To put my project into perspective. Ours was one of several industrial facilities to be built within the same time-frame, as part of a brand new industrial city. The newly recovered natural gas would provide the raw material for an ethylene plant being constructed by others, which in turn would feed our polyethylene plant. And it was to be built in a country with new wealth, but not many people (perhaps eight million citizens, although the exact figure was rumored to be a government secret). And a country not so stable as to wish to have in-country the tens, perhaps hundreds of thousands of foreign workers who might normally be required for the scope of these works.

The solution was this: modularization! Have most of these new facilities built elsewhere in multi-ton fully finished sections, transported on giant ships expressly built for such purposes, then offloaded to a new port, with special computerized heavy-lift transporters to bring the modules to site. Eureka.


Saudi-Aramco logo, 1981-2001

Oh, did I mention Saudi Aramco, and the benefits to Exxon of doing well with this project?

History: (paraphrased from here)

In 1933,the Government of Saudi Arabia signed a concessionary agreement with Standard Oil of California (now Chevron) allowing them to explore Saudi Arabia for oil. In 1936 with the company having no success at locating oil, the Texas Oil Company (eventually Texaco, then Chevron-Texaco, now again just Chevron) purchased a 50% stake of the concession – called eventually Aramco.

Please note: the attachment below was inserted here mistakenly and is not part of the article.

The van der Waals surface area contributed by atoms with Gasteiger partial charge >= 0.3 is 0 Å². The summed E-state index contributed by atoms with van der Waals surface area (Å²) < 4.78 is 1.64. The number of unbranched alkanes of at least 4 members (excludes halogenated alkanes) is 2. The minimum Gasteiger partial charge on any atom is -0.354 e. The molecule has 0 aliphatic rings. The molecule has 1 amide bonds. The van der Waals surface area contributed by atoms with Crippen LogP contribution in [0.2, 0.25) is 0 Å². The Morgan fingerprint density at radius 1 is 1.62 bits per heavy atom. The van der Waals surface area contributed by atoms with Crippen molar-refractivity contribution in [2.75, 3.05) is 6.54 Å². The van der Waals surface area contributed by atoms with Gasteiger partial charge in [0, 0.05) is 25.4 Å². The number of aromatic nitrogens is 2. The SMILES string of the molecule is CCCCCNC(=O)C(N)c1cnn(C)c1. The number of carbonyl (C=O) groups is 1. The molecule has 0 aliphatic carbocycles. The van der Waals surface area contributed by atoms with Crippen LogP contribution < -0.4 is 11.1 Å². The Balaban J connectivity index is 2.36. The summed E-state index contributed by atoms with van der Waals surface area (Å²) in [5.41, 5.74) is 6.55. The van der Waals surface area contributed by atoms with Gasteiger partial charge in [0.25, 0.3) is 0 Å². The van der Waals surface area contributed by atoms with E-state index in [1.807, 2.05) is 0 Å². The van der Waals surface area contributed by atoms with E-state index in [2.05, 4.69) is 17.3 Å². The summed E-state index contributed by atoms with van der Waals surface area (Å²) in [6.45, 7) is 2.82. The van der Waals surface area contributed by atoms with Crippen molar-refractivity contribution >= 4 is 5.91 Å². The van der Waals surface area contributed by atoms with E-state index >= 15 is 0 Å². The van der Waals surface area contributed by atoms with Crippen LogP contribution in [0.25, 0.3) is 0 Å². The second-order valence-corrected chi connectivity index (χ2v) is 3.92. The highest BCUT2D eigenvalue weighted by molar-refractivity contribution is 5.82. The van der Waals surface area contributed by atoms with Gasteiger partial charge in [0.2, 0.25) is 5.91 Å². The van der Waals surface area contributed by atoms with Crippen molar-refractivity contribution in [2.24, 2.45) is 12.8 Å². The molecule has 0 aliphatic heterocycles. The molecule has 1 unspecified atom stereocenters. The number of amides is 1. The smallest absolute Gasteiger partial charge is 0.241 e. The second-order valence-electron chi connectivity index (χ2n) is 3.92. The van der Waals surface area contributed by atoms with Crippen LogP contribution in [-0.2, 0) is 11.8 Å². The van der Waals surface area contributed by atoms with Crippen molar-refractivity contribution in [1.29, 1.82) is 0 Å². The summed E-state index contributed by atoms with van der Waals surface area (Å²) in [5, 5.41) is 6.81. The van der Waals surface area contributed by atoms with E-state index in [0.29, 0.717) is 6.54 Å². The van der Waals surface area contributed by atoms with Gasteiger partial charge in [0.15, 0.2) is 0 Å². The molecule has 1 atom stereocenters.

After four years the first success came with Dammam number 7, which immediately produced over 1,500 barrels per day. It gave the company the hope to continue and flourish. In 1948 Chevron and Texaco were joined as investors by Standard Oil of New Jersey (later Exxon) who purchased 30% of the company, and Socony Vacuum (later Mobil) who purchased 10% of the company, leaving Chevron and Texaco with equal 30% shares. Note: Exxon and Mobil have since merged into Exxon-Mobil… good connections with Saudi oil seems to prosper a company!

In 1950, King Abdul Aziz Ibn Saud threatened to nationalize his country’s oil facilities, thus pressuring Aramco to agree to share its profits on oil sales 50/50. The American government granted US Aramco member companies a tax break equivalent to the profits lost in sharing oil profits with Ibn Saud.

In 1973 the Saudi Arabian government acquired a 25% share of Aramco, increased this to 60% by 1974 and finally acquired full control of Aramco by 1980.

So… Exxon relied on good favor with the Saudi’s for continued access to (very!) profitable Saudi crude. In fact, our project would be visited by a member of the Saudi Royal family in his role as head of SABIC (Saudi Basic Industries Corporation). Our project was a 50-50 joint venture with SABIC.

One Comment

  1. Justin Smith
    Posted August 28, 2007 at 4:21 am | Permalink

    I found the summary of this posting (page 8) very useful. It is clear that you have a lot of good insight into the oil industry. I would like to learn more about the political pressures -internal and governmental- your projects faced, and your recommendationed solution for overcoming/circumventing these obstacles.